An aerial view of Cazenovia Lake, and the five areas Cazenovia Town Councilors be treated with Renovate in order to combat invasive species. To see a color map and the adjoining key, visit townofcazenovia.org/content/Generic/View/28:field=documents;/content/Documents/File/558.pdf
Courtesy Allied Biological
Cazenovia With the invasive plant Eurasian Milfoil still present in Cazenovia Lake, officials are planning another herbicide treatment this June.
At a special meeting on Jan. 23, the town board unanimously passed a “Draft Scope” of issues that will be considered before the lake is treated.
The public is welcome to submit comments or suggestions regarding potential impacts from herbicide treatment. The “Draft Scope” can be accessed online or obtained at 7 Albany St.
Town councilors expect to receive comments mainly from involved agencies like the New York State Department of Environmental Conservation and the Cazenovia Lake Association.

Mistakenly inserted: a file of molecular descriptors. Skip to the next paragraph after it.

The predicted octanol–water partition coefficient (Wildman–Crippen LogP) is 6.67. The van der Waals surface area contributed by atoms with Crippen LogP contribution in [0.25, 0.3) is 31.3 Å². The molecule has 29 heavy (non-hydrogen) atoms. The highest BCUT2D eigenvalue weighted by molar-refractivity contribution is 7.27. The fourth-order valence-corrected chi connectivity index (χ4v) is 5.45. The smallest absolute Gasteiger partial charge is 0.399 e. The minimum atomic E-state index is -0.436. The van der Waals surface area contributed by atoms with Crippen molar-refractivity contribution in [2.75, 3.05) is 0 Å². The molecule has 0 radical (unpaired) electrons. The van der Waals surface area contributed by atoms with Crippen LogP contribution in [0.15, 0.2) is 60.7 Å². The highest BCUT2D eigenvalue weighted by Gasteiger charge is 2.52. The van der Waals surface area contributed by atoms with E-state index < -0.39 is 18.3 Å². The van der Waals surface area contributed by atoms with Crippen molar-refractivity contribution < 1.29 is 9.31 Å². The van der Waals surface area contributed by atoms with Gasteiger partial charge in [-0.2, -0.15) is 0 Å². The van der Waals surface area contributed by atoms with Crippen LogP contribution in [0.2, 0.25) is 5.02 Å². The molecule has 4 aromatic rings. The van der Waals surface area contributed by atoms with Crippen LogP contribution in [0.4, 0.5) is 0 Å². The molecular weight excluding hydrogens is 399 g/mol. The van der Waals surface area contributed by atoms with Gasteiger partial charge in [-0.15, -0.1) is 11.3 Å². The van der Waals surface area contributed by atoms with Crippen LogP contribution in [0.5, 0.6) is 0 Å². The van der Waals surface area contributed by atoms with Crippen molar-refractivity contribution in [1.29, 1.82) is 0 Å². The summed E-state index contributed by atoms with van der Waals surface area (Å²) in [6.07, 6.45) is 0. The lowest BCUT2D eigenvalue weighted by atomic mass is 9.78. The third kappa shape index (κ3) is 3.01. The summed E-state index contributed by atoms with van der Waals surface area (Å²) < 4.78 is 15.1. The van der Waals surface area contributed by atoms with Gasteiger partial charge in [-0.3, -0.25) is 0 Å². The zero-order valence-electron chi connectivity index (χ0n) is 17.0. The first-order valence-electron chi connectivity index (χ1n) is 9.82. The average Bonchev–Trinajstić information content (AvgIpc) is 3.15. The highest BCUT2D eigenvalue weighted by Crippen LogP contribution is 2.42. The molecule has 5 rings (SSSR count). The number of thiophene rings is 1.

The comment period for this phase of the project will close on Feb. 13, and the final Supplemental Environmental Impact Statement should be released in March.
The town board plans to use the 2009 and 2010 SEIS processes to guide the ‘12 treatment. The newest environmental statement will be updated to include well water testing from Owera Point.
Town Councilor Liz Moran, who is the town’s watershed liaison, said a lot was learned from previous lake treatment experiences and the town has many volunteers to help with the milfoil treatment process.
“We had great success in 2009 and 2010, and I think that has really helped [increase] community support [for] the effort,” Moran said.
The Trichlopyr based herbicide, brand name “Renovate,” applied for the last two treatments is planned for use in the 2012 milfoil treatment too.
The intended dose rate of Trichlopyr, at maximum 2.5 parts per million, is far below levels known to negatively affect fish, mammals and birds.
With regard to affecting humans, Trichlopyr concentration in treated drinking water is deemed unsafe at levels greater than 2.5 ppm, which the intended dose rate does not exceed.
Herbicide levels from the lake’s last two treatments should not build up in scale because Trichlopyr degrades rapidly from photolysis, which is light-stimulated chemical decomposition.